The drawings in the present number of the magazine offer, for the purposes of the student of illustration, an unusual variety of examples of technique. Most generally interesting, no doubt, are the illustrations by the late Adolph F. Menzel, by reason of the deservedly high reputation of the artist, although, from the standpoint of mere execution, they are perhaps not the most important. We have it on the authority of Mr. Joseph Pennell that the famous German illustrator did not use pen and ink for his drawings for "The Works of Frederick the Great," but a hard lead-pencil. It is not easy to accept, however, the examples shown on the opposite page as belonging to that category, for the technique has all the appearance of a pen and ink origin. On the other hand, the "Trumpeter" (page 238), from "Uniforms of the Army of Frederick the Great," which evidently was done in pen and ink, was made for lithographic reproduction, and the technical conditions of that process, with the inevitable thickening of lines, is by no means favourable to good technique. But, coarse as it is in execution, one can but admire the excellence of the drawing and its expression of character. The colour relations, too, are skilfully suggested. We can see the man's coat is lighter in tone than his face; his gloves and close-fitting buckskin breeches are both probably pipe-clayed. Textures, too, are well distinguished: the rough fur of his hat, the feathers of his panache, the polished metal of his trumpet, and the shine of his boots. But these are mere details which might be as well, if not better, expressed by a draughtsman merely clever in technique. It is in his consummate knowledge, invention, expressiveness, and in his concentration of effect, that one recognises the great illustrator.

How admirable in all respects is the drawing of the runaway. One almost hears the wheels swiftly rattling over the rough road, and knows not which to admire the more - the life-like action of the bolting horses, or the expression of the lady and the expressive motion with which she gathers up her skirts preparatory to the desperate plunge she is about to take. Is not this almost perfection in illustration ? Who is there, in this country at least, to take the place of such a master ? What can we find in all our English books and magazines of to-day to compare with such work as this, so replete with talent, imagination, and scholarly draughtsmanship ?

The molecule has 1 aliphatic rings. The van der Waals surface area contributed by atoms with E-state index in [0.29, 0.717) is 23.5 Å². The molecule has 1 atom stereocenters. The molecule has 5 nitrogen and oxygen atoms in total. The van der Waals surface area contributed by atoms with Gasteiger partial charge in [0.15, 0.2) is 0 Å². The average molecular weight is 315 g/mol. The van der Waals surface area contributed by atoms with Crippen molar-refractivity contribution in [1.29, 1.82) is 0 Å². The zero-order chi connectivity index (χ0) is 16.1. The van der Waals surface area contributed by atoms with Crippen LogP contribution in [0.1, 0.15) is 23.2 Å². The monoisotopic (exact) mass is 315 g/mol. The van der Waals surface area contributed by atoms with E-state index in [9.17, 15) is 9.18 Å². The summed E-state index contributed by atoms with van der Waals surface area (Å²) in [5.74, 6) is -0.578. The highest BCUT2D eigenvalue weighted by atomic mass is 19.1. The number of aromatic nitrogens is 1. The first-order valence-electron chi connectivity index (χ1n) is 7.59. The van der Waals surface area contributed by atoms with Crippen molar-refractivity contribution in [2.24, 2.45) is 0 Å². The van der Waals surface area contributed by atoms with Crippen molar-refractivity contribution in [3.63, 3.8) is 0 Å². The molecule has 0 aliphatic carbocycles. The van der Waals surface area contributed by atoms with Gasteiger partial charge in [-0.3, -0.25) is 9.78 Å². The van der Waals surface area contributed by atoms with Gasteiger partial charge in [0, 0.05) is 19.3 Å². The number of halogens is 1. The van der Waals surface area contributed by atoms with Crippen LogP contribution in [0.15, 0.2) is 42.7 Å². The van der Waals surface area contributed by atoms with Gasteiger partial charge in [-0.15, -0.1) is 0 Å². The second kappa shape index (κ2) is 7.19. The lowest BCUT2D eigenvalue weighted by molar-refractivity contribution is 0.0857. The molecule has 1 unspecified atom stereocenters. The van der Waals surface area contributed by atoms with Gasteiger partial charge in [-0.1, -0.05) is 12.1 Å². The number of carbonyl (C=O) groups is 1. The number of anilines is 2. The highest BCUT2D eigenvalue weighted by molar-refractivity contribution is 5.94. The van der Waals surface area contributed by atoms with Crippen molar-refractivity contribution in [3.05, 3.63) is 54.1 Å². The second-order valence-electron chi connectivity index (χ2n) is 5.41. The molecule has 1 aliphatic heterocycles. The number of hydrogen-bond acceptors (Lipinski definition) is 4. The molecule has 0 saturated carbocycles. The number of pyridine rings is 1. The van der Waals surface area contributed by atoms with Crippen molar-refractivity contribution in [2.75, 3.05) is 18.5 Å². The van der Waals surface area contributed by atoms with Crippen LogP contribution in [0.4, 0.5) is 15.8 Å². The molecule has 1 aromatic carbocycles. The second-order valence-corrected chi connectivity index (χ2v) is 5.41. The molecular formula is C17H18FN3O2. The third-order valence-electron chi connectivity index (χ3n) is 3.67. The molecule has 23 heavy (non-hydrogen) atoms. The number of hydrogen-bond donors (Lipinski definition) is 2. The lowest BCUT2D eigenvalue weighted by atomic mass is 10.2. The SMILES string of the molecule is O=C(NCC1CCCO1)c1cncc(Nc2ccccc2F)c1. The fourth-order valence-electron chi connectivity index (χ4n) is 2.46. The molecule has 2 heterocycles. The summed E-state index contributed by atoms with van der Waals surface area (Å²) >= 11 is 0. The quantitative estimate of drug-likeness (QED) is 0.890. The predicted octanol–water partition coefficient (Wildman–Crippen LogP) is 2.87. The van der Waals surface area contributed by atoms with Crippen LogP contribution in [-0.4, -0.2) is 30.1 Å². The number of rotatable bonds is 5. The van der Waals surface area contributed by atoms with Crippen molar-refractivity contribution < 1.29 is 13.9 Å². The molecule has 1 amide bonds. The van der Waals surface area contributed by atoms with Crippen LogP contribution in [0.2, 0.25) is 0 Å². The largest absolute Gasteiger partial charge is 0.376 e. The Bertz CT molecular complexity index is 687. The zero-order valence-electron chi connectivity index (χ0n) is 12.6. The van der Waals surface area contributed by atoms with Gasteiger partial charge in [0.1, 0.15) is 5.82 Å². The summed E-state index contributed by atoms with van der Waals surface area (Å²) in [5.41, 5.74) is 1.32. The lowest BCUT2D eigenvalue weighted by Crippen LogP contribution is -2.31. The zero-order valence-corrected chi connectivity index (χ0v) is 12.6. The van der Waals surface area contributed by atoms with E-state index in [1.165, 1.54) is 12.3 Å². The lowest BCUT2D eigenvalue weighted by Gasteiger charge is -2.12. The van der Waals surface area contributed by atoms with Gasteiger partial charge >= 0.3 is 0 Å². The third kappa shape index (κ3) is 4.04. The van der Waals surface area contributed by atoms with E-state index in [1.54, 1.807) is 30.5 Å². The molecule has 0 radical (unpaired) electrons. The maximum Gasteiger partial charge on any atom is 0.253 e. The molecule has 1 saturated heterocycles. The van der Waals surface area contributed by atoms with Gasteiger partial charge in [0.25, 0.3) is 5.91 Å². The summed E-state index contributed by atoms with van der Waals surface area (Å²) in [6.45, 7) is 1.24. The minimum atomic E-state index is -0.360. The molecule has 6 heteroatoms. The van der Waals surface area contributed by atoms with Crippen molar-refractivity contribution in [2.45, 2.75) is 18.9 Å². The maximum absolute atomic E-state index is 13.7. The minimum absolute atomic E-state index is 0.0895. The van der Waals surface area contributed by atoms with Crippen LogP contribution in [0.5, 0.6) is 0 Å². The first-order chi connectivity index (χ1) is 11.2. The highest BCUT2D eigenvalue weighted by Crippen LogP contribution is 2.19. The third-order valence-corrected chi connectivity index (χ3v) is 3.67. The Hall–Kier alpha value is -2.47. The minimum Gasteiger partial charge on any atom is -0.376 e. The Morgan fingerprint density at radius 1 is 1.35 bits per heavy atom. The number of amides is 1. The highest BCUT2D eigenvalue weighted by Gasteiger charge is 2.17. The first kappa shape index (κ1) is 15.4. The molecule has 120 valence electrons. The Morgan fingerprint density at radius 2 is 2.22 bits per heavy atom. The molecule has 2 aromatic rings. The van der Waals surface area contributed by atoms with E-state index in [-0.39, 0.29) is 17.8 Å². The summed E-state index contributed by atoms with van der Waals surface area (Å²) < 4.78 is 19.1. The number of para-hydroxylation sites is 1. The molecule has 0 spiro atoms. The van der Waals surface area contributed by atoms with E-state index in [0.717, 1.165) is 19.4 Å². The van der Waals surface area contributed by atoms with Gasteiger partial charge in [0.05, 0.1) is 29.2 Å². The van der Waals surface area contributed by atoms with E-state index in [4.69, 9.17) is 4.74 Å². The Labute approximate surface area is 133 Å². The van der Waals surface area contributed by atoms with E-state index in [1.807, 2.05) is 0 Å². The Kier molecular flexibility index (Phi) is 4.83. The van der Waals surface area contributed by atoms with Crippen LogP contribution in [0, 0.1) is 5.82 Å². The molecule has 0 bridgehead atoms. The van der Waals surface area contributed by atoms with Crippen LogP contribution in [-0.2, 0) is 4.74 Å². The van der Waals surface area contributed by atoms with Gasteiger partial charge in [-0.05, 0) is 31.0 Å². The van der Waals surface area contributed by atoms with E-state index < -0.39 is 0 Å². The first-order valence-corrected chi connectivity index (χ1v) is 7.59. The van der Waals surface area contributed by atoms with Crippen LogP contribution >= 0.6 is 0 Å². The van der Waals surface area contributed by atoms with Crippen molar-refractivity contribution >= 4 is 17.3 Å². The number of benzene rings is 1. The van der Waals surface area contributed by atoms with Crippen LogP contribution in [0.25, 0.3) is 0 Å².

After the contemplation of the work of a genius like Menzel, one hesitates to turn to the simple daffodils by E. M. Hallowell and Victor Dangon; but these artists each has an excellence of his own, from which a student of the technique of pen-drawing has much to learn. Every leaf and petal is modelled with the skill of the practised draughtsman who, with a genuine feeling for nature, knows the anatomy of flowers as a surgeon knows that of the human body.

In the pen study of "A Russian," by Dienay, we have skill of another kind, and of a high order. This is not only admirable as a pen-drawing, but as a study of character it is full of life and expression. The drawing is unexceptionable. Note the modelling, especially of the brow and of the cheeks; in fact, the bony construction is felt throughout. The economy in drawing, too, except in places where the drawing is especially made to tell, as in the stronger shadows of the face, is worthy of remark. It will be observed that close scrutiny reveals almost an absence of eyebrow above the right eye, and there is hardly any outline to the nose; but, nevertheless, it will be seen that the drawing is singularly complete. The broken appearance of the lines in the shading of the flesh is due to the use of the roulette, which, as we have explained before, is a little spur-like wheel, which is run over, to soften, certain lines which would otherwise be too prominent on the plate. The reproduction, we need hardly point out, is much smaller than the original drawing.